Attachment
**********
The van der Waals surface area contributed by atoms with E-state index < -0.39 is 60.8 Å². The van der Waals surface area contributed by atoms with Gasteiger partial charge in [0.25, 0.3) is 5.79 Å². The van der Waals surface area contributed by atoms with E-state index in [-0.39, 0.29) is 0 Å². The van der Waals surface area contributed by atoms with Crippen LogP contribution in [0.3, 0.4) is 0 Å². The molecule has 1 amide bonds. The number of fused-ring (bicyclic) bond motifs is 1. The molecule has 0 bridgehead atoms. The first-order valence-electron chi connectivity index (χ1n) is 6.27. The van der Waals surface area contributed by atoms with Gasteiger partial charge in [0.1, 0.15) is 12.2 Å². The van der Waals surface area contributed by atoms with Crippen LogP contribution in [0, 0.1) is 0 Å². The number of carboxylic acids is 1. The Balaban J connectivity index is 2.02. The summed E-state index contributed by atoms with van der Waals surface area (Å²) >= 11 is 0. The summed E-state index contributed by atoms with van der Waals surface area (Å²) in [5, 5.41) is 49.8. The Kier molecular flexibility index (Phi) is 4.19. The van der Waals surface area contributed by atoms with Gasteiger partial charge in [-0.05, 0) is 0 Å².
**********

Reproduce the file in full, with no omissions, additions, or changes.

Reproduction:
The van der Waals surface area contributed by atoms with E-state index < -0.39 is 60.8 Å². The van der Waals surface area contributed by atoms with Gasteiger partial charge in [0.25, 0.3) is 5.79 Å². The van der Waals surface area contributed by atoms with E-state index in [-0.39, 0.29) is 0 Å². The van der Waals surface area contributed by atoms with Crippen LogP contribution in [0.3, 0.4) is 0 Å². The molecule has 1 amide bonds. The number of fused-ring (bicyclic) bond motifs is 1. The molecule has 0 bridgehead atoms. The first-order valence-electron chi connectivity index (χ1n) is 6.27. The van der Waals surface area contributed by atoms with Gasteiger partial charge in [0.1, 0.15) is 12.2 Å². The van der Waals surface area contributed by atoms with Crippen LogP contribution in [0, 0.1) is 0 Å². The number of carboxylic acids is 1. The Balaban J connectivity index is 2.02. The summed E-state index contributed by atoms with van der Waals surface area (Å²) >= 11 is 0. The summed E-state index contributed by atoms with van der Waals surface area (Å²) in [5, 5.41) is 49.8. The Kier molecular flexibility index (Phi) is 4.19. The van der Waals surface area contributed by atoms with Gasteiger partial charge in [-0.05, 0) is 0 Å².